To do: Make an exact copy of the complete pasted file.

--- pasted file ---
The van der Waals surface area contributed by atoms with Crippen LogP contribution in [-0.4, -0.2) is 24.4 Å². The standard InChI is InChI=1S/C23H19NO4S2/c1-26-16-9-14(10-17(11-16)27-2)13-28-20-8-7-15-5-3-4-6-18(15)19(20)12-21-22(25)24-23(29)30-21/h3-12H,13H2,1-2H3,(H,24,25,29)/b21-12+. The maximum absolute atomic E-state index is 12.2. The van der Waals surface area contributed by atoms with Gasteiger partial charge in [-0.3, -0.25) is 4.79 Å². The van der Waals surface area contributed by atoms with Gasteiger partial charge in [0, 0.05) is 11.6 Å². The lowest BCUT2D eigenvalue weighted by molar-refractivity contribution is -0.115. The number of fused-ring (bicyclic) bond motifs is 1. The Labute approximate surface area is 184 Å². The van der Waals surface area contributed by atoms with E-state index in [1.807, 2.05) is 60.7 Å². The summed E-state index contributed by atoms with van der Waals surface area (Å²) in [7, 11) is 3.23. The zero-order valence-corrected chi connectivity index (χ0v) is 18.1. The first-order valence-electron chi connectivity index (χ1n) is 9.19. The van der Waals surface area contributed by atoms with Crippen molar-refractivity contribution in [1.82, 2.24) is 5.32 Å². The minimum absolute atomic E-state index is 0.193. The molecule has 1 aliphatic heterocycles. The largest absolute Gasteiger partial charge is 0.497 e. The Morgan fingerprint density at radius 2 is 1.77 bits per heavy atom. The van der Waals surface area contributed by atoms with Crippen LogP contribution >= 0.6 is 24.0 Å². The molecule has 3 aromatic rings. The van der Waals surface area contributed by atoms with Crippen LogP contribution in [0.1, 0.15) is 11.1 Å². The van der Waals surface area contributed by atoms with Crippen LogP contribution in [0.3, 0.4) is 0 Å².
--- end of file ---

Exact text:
The van der Waals surface area contributed by atoms with Crippen LogP contribution in [-0.4, -0.2) is 24.4 Å². The standard InChI is InChI=1S/C23H19NO4S2/c1-26-16-9-14(10-17(11-16)27-2)13-28-20-8-7-15-5-3-4-6-18(15)19(20)12-21-22(25)24-23(29)30-21/h3-12H,13H2,1-2H3,(H,24,25,29)/b21-12+. The maximum absolute atomic E-state index is 12.2. The van der Waals surface area contributed by atoms with Gasteiger partial charge in [-0.3, -0.25) is 4.79 Å². The van der Waals surface area contributed by atoms with Gasteiger partial charge in [0, 0.05) is 11.6 Å². The lowest BCUT2D eigenvalue weighted by molar-refractivity contribution is -0.115. The number of fused-ring (bicyclic) bond motifs is 1. The Labute approximate surface area is 184 Å². The van der Waals surface area contributed by atoms with E-state index in [1.807, 2.05) is 60.7 Å². The summed E-state index contributed by atoms with van der Waals surface area (Å²) in [7, 11) is 3.23. The zero-order valence-corrected chi connectivity index (χ0v) is 18.1. The first-order valence-electron chi connectivity index (χ1n) is 9.19. The van der Waals surface area contributed by atoms with Crippen molar-refractivity contribution in [1.82, 2.24) is 5.32 Å². The minimum absolute atomic E-state index is 0.193. The molecule has 1 aliphatic heterocycles. The largest absolute Gasteiger partial charge is 0.497 e. The Morgan fingerprint density at radius 2 is 1.77 bits per heavy atom. The van der Waals surface area contributed by atoms with Crippen LogP contribution >= 0.6 is 24.0 Å². The molecule has 3 aromatic rings. The van der Waals surface area contributed by atoms with Crippen LogP contribution in [0.1, 0.15) is 11.1 Å². The van der Waals surface area contributed by atoms with Crippen LogP contribution in [0.3, 0.4) is 0 Å².